I watched Phantom again yesterday, the movie version of course, because I was home sick and writing and reading wasn't an option. When I got to the masquerade scene, I paused the DVD to absorb all of the cool characters, the beautiful masks, the amazing costumes. And then it hit me.

My protagonist in one of my WIPs is wearing a mask.

In the other WIP, Heartless, my girl Jagger is stripped raw. What you see is what you get. And I LOVE her. She's sassy and fun and fearless and sexy and *takes breath* - I could go on about her all day. But when you ask me about Cait, the protagonist in Absolution, I struggle to find the words to describe her. Not physically, but on that more intimate level. As expected, when I look at her scenes, I can appreciate her character is technically sound - she's just lacking in the personality department.

On Wednesday, I blogged about my critique partner and how she's taught me to take risks. For Cait, that means ripping off the mask and digging deeper to figure out who she really is. Up until now, Cait has been a solid, steady protagonist. Nice. Cute. Reliable.

But not anything like Jagger.

Oh, I understand they each need to be unique. And although Jagger LIVES in me, I'm not planning on cloning her in Cait.

It's just that, if Jagger called me right now, I'd trip over myself to pick up the phone. If Cait's number came up on call display, I might be tempted to hit the "ignore" button. That has to change. If I don't want to spend time with her, why would you?

For the next few days (after I stop feeling blech), I need to peel back Cait's masquerade mask. It's a necessary risk - even if it means the Cait I thought I knew is not at all right for this book. Honestly, I'm excited to finally learn who she is.

Are any of your characters wearing a mask? What tools do you employ to strip your protagonist to her rawest form?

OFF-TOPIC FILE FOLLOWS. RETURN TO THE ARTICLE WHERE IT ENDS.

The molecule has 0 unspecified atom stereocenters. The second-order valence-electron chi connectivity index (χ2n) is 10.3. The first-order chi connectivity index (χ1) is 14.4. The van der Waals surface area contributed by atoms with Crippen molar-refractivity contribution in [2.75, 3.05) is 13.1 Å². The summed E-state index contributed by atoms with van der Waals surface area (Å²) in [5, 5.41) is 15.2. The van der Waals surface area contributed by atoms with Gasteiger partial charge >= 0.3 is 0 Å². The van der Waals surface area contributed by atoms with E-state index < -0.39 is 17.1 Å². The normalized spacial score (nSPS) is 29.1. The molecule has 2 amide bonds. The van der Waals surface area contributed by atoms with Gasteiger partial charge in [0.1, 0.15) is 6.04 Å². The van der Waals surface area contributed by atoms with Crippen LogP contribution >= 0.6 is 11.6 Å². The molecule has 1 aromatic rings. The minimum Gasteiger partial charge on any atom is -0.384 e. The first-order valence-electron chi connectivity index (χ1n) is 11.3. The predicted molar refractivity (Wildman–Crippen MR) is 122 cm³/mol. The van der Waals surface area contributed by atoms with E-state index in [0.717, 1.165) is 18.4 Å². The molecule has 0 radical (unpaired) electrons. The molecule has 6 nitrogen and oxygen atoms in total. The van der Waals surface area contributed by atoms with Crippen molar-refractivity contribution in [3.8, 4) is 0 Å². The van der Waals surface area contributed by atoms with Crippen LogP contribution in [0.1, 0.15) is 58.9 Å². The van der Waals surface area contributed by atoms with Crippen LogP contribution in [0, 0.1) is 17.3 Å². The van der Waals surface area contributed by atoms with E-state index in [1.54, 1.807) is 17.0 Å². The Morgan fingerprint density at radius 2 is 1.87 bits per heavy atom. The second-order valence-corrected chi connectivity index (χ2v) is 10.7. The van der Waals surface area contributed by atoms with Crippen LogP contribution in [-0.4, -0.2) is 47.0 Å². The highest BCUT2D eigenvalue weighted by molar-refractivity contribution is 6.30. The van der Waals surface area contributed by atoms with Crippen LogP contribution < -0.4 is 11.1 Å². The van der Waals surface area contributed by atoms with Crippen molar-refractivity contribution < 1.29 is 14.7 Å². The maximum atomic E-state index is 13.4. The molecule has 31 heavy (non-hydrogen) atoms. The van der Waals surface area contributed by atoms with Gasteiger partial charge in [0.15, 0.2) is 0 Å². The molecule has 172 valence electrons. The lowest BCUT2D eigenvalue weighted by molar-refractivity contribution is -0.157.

The Book In My Bag Today: The Summoning, Kelley Armstrong

Wednesday, June 23, 2010

Taking Risks - Lessons from my crit partner

Last week was big for my critique partner.


Not only did she marry her troll (her word, not mine) after 14 years, she also completed the first draft of her paranormal-ish romantic suspense, Thoeba.

I've blogged about Donna before. But right now I'm missing her while she's on her honeymoon in Prince Edward Island and I'm home, trudging through revisions. (Again)

If she were here, she'd say that I've taught her a lot in the almost year we've been critique partners, but I'm only now beginning to fully understand everything she's taught me.

Like about taking risks.

I had the honor of being Donna's official photographer at her wedding and I took my job seriously, snapping almost a thousand pictures of the beautiful bride and her new hubby. There's some awesome, traditional shots I'm proud of. But the photographs that make me smile the most are in the non-typical series - like the one on the left.

I wish I could claim this as my own idea, but truthfully, Donna's troll requested a bodice-ripper / Fabio-ish picture - something one might find on the cover of Donna's books. Donna hates having her picture snapped, but when I look back at this picture, I grin every time. She took a risk. A relatively safe one, mind you, since she could delete the photo if she hated it.

But she wasn't afraid to try something new -- a philosophy she carries into her writing.

Donna's mind is like a sponge. She sucks up every piece of writing advice anyone is willing to give her, and she applies that new knowledge the next time she sits at her gorgeous solid wood desk (*envious*). But don't think that means she simply does as told. Donna has an incredibly firm grasp on what her story is about, who her characters are, and the kind of writer she wants to be. She isn't afraid to stand her ground.

And she isn't afraid to take risks.